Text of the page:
The History of Herodotus: A New English Version, Ed. with Copious Notes and Appendices, Illustrating the History and Geography of Herodotus, from the Most Recent Sources of Information; and Embodying the Chief Results, Historical and Ethnographical, which Have Been Obtained in the Progress of Cuneiform and Hieroglyphical Discovery, Band 3

George Rawlinson, Sir Henry Creswicke Rawlinson, Sir John Gardner Wilkinson
J. Murray, 1875

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Seite 409 - Athens to slavery, or, by securing her freedom, to leave behind thee to all future generations a memory beyond even Harmodius and Aristogeiton. For never since the time that the Athenians became a people were they in so great a danger as now. If they bow their necks beneath the yoke of the Medes, the woes which they will have to suffer when given into the power of Hippias are already determined on...
Seite 410 - Plataeans conjointly with the Athenians. Now, as they marshalled the host upon the field of Marathon, in order that the Athenian front might be of equal length with the Median, the ranks of the...
Seite 413 - Hercules, so now they encamped in another precinct of the same god at Cynosarges. The barbarian fleet arrived, and lay to off Phalerum, which was at that time the haven of Athens; but after resting awhile upon their oars, they departed and sailed away to Asia.
Seite 408 - The Athenian generals were divided in their opinions; and some advised not to risk a battle, because they were too few to engage such a host as that of the Medes; while others were for fighting at once, and among these last was Miltiades.
Seite 29 - Sea and so sailed into the Southern Ocean. When autumn came they went ashore, wherever they might happen to be, and having sown a tract of land with corn, waited until the grain was fit to cut. Having reaped it, they again set sail; and thus it came to pass that two whole years went by, and it was not until the third year that they doubled the Pillars of Hercules and made good their voyage home.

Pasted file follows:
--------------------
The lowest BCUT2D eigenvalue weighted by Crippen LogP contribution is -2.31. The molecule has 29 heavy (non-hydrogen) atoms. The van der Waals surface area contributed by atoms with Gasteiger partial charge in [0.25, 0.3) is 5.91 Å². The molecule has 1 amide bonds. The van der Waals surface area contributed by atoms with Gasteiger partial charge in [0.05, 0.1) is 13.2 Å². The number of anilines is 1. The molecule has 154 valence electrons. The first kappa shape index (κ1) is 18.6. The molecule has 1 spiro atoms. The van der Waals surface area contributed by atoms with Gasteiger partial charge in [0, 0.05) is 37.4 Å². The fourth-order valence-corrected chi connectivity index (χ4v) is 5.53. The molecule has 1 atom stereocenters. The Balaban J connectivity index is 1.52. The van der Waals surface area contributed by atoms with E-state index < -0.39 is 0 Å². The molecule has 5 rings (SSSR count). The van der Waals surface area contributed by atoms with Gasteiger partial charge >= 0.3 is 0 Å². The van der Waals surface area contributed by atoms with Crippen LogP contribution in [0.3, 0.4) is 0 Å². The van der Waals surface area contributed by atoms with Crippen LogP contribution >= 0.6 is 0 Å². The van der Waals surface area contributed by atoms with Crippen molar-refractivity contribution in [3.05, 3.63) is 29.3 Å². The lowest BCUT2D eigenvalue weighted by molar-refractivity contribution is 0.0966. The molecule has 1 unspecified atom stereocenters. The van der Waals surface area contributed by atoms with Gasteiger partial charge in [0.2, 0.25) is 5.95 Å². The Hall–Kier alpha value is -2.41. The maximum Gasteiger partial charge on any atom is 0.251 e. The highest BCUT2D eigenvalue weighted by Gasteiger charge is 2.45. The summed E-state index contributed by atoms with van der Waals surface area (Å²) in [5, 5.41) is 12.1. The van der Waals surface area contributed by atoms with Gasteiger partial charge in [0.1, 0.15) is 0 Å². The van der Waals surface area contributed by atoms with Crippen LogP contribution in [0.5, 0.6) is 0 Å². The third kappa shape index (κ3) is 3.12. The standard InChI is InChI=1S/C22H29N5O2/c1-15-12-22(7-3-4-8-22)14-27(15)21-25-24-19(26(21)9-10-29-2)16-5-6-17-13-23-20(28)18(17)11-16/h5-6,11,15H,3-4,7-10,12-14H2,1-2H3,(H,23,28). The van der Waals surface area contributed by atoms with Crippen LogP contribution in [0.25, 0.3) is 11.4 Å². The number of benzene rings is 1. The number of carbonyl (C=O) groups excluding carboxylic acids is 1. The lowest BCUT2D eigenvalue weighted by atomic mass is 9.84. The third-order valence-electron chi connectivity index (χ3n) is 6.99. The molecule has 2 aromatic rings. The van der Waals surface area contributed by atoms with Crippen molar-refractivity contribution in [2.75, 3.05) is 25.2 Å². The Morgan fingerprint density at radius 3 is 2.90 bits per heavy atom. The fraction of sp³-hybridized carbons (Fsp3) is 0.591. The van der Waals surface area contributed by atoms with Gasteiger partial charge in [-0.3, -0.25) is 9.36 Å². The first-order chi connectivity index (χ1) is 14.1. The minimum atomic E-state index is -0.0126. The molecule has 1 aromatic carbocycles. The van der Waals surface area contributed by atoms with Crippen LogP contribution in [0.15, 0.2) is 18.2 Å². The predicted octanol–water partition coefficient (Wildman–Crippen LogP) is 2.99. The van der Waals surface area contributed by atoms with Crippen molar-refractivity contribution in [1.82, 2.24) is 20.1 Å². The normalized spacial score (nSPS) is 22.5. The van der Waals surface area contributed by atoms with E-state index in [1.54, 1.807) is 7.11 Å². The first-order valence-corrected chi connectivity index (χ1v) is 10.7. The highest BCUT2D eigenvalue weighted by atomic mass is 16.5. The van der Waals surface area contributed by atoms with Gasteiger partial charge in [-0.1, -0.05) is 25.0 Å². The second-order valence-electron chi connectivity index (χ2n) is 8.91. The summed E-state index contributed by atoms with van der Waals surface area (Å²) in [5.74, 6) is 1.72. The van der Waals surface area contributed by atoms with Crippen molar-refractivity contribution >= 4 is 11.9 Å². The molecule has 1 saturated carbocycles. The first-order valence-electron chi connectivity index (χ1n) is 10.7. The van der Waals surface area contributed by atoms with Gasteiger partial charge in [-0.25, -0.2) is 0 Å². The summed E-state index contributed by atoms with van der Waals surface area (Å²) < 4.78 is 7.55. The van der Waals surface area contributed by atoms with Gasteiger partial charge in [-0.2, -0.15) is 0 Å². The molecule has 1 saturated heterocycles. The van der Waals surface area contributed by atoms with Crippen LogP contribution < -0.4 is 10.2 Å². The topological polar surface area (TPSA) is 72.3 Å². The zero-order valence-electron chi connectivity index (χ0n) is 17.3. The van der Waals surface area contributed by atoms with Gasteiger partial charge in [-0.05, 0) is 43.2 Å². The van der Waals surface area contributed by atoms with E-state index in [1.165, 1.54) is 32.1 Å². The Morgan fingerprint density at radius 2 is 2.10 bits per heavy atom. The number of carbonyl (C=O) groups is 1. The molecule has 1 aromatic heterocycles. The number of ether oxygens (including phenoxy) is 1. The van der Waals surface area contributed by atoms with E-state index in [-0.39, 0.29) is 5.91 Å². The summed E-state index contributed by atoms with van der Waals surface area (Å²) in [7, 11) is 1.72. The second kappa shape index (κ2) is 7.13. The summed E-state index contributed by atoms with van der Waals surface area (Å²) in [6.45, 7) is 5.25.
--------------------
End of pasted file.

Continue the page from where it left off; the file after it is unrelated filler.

Seite 206 - Discourse began between the two, and Aristagoras addressed the Spartan king in these words following : — " Think it not strange, O King Cleomenes, that I have been at the pains to sail hither ; for the posture of affairs, which I will now recount unto thee, made it fitting.
Seite 2 - The milk thus obtained is poured into deep wooden casks, about which the blind slaves are placed, and then the milk is stirred round. That which rises to the top is drawn off, and considered the best part; the under portion is of less account.
Seite 216 - The Phoenician letters were accordingly adopted by them, but with some variation in the shape of a few, and so they arrived at the present use, still calling the letters Phoenician, as justice required, after the name of those who were the first to introduce them into Greece.
Seite 406 - He dreamt of lying in his mother's arms, and conjectured the dream to mean that he would be restored to Athens, recover the power which he had lost, and afterwards live to a good old age in his native country. Such was the sense in which he interpreted the vision.
Seite 222 - The power of Athens had been great before; but, now that the tyrants were gone, it became greater than ever. The chief authority was lodged with two persons, Clisthenes, of...

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